Photo credit: Visualistka
Legalization of cannabis is gaining ground all across the world.
This summer, Senate Majority Leader Chuck Schumer, D-NY, unveiled a draft bill that would federally legalize cannabis in the U.S. In March, New York joined the lucky 18 states, plus the District of Columbia, with legal adult-use cannabis use. In June, Mexico’s Supreme Court ruled that the government should legalize recreational cannabis use, moving the country one step closer to becoming the world’s largest legal market for cannabis.
What about Europe? Well, currently, no country in the European Union (EU) authorizes legal production, commercialization, or use of cannabis. However, things are only just getting started on the Old Continent. A few governments are taking the first timid moves towards enacting legislation that enables cannabis possession and consumption.
This June, two Portuguese political parties – the Left Bloc and the Liberal Initiative – each presented proposals for the legalization of cannabis, reports Prohibition Partners, an intelligence and analytics resource. Both proposals are going to be referred to the Health Committee for a 60-day period during which public hearings, changes, and negotiations might take place before the final vote in Parliament.
Twenty years ago, in 2001, Portugal decriminalized possession of cannabis for personal use, along with all other illicit drugs. Currently, people can have quantities of up to 25 grams of plant material or 5 grams of hashish.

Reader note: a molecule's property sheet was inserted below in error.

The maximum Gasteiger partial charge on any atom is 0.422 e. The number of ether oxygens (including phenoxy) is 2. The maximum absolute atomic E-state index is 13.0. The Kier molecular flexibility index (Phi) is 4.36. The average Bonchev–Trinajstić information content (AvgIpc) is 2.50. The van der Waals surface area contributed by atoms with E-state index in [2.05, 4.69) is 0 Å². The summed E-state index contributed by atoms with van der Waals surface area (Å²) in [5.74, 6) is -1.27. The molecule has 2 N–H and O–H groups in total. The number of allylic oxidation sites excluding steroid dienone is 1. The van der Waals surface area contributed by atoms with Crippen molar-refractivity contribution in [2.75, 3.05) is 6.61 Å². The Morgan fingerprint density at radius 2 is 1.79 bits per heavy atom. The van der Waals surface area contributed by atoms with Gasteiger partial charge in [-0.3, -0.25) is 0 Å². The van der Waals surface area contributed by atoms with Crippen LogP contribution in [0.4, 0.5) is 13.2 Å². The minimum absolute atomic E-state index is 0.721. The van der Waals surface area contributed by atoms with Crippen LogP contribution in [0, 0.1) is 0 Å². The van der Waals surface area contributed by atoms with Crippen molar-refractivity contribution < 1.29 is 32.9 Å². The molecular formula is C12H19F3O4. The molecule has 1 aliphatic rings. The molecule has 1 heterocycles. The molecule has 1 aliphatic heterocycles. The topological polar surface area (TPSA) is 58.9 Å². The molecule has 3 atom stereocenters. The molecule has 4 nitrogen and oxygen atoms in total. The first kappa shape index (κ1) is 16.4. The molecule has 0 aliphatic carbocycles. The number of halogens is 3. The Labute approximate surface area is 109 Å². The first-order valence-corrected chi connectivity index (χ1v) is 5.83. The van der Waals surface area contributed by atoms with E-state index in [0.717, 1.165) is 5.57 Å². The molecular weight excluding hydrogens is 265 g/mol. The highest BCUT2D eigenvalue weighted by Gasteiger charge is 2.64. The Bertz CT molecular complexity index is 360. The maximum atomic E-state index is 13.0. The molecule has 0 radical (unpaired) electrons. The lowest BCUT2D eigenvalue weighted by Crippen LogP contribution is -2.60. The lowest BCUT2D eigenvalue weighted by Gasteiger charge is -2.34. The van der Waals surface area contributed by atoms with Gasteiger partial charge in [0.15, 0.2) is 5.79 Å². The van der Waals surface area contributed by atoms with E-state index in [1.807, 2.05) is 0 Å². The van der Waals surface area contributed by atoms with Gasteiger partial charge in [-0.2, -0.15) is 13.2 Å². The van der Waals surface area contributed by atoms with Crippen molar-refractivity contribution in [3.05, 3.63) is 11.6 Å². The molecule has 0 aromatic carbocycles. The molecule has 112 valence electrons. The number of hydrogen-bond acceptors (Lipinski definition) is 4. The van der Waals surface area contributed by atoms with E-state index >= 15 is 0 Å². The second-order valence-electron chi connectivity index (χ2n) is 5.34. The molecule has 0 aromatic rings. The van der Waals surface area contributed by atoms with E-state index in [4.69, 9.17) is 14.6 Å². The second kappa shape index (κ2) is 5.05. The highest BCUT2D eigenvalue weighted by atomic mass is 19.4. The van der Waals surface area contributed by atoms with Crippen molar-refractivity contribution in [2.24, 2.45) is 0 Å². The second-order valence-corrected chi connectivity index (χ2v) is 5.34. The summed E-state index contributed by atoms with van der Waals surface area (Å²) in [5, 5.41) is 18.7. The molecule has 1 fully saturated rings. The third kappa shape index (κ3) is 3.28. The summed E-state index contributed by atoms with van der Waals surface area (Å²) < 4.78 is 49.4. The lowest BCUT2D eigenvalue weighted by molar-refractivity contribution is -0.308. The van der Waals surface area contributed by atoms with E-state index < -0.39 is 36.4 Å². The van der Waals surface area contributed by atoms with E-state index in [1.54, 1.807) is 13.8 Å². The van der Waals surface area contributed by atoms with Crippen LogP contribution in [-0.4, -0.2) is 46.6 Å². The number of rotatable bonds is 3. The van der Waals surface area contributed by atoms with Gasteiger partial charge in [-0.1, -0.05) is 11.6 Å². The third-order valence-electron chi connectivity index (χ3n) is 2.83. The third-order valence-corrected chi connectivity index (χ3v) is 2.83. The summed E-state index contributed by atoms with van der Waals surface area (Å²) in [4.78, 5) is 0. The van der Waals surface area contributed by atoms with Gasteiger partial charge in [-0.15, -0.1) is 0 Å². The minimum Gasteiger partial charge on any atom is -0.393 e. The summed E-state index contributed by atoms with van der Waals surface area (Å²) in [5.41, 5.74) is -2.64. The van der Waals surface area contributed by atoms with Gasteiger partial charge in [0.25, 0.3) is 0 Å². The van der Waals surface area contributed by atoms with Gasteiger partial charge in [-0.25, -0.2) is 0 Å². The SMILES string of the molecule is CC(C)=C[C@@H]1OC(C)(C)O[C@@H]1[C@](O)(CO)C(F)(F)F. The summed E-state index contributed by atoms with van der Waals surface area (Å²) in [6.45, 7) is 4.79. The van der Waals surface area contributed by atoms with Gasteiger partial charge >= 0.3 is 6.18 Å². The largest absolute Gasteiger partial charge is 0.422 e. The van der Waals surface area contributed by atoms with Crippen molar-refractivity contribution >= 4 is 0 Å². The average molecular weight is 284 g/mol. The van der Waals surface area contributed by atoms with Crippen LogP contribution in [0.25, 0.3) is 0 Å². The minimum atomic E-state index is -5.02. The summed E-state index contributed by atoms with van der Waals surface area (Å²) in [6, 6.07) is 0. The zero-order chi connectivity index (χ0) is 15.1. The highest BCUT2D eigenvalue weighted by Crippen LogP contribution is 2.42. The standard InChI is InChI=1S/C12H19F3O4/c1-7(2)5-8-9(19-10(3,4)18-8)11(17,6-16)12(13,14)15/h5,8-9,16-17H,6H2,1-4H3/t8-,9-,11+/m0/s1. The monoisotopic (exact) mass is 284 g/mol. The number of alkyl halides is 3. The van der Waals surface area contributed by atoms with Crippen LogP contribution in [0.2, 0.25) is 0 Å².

Today, possession of any drug in Portugal, if it’s not more than personal amounts (a 10-day supply), is not punishable, according to an article from the Law & Social Inquiry Journal. But if officials detect someone using or possessing drugs; they will refer them to the local Commission for Drug Addiction Dissuasion. This group consists of three officials. One is a legal expert and the other two are either medical specialists, psychologists, or social workers. This helps determine whether treatment is necessary to battle addiction.
Officials enacted the law in an attempt to address the country’s rising drug problem. According to 1997 research from the General Directorate for Intervention on Addictive Behaviours and Dependencies (SICAD), participants rated drug-related concerns as the number one social problem in Portugal. This has since moved to 13th position on the list in 2009.
Many attribute the reform to Joao Goulao, Portugal’s national drugs coordinator. He compared decriminalization to not wearing seatbelts in an interview with the San Francisco Chronicle.
“The government demands that you wear one for your safety,” Joao Goulao said. “But it’s not going to send you to prison for not complying. Instead, it will fine you or send you to a traffic school.”
Currently, cannabis in Luxembourg is decriminalized for recreational use and legal for medical use. But not so long ago, on October 22nd, the Justice and Internal Affairs Ministers revealed, among other modifications to police authorities, their intention to fully legalize cannabis, reports Luxembourg Wort. The bill will also include household cultivation of up to four plants. Although, public possession of the plant will remain a punishable felony.
According to the ministers’ proposal, if a person is caught with a little amount of cannabis (less than 3 grams), officials will confiscate the items and fine the offender €25 to €500. This is in comparison to up to €2,500 before. Additionally, they will have no criminal record. A vote in parliament is still necessary to approve the proposals and reduce punishment. But the ideas have the support of the governing coalition.
Malta decriminalized cannabis in 2015 and permitted possession of up to 3.5 grams. But because the country has been a crossroad of illegal trafficking, according to the Organized Crime and Corruption Reporting Center (OCCRP), simple possession of a minimal amount for personal use continues to be an “arrestable offense.”